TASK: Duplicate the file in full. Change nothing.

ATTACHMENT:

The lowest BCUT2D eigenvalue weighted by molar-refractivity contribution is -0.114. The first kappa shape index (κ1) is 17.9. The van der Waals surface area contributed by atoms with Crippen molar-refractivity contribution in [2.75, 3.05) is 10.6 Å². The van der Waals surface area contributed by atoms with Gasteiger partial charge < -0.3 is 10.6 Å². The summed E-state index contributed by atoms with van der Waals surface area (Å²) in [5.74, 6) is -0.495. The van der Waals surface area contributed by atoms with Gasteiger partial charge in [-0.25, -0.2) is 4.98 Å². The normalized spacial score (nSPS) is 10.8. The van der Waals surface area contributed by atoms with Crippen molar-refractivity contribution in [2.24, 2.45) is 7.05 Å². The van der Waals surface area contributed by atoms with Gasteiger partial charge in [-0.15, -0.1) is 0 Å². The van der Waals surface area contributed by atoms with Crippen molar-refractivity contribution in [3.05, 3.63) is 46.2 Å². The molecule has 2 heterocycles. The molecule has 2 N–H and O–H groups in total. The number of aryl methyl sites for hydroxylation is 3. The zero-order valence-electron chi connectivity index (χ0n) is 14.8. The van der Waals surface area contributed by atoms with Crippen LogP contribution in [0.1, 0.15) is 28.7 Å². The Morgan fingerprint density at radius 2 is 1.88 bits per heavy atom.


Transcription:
The lowest BCUT2D eigenvalue weighted by molar-refractivity contribution is -0.114. The first kappa shape index (κ1) is 17.9. The van der Waals surface area contributed by atoms with Crippen molar-refractivity contribution in [2.75, 3.05) is 10.6 Å². The van der Waals surface area contributed by atoms with Gasteiger partial charge < -0.3 is 10.6 Å². The summed E-state index contributed by atoms with van der Waals surface area (Å²) in [5.74, 6) is -0.495. The van der Waals surface area contributed by atoms with Gasteiger partial charge in [-0.25, -0.2) is 4.98 Å². The normalized spacial score (nSPS) is 10.8. The van der Waals surface area contributed by atoms with Crippen molar-refractivity contribution in [2.24, 2.45) is 7.05 Å². The van der Waals surface area contributed by atoms with Gasteiger partial charge in [-0.15, -0.1) is 0 Å². The van der Waals surface area contributed by atoms with Crippen molar-refractivity contribution in [3.05, 3.63) is 46.2 Å². The molecule has 2 heterocycles. The molecule has 2 N–H and O–H groups in total. The number of aryl methyl sites for hydroxylation is 3. The zero-order valence-electron chi connectivity index (χ0n) is 14.8. The van der Waals surface area contributed by atoms with Crippen LogP contribution in [0.1, 0.15) is 28.7 Å². The Morgan fingerprint density at radius 2 is 1.88 bits per heavy atom.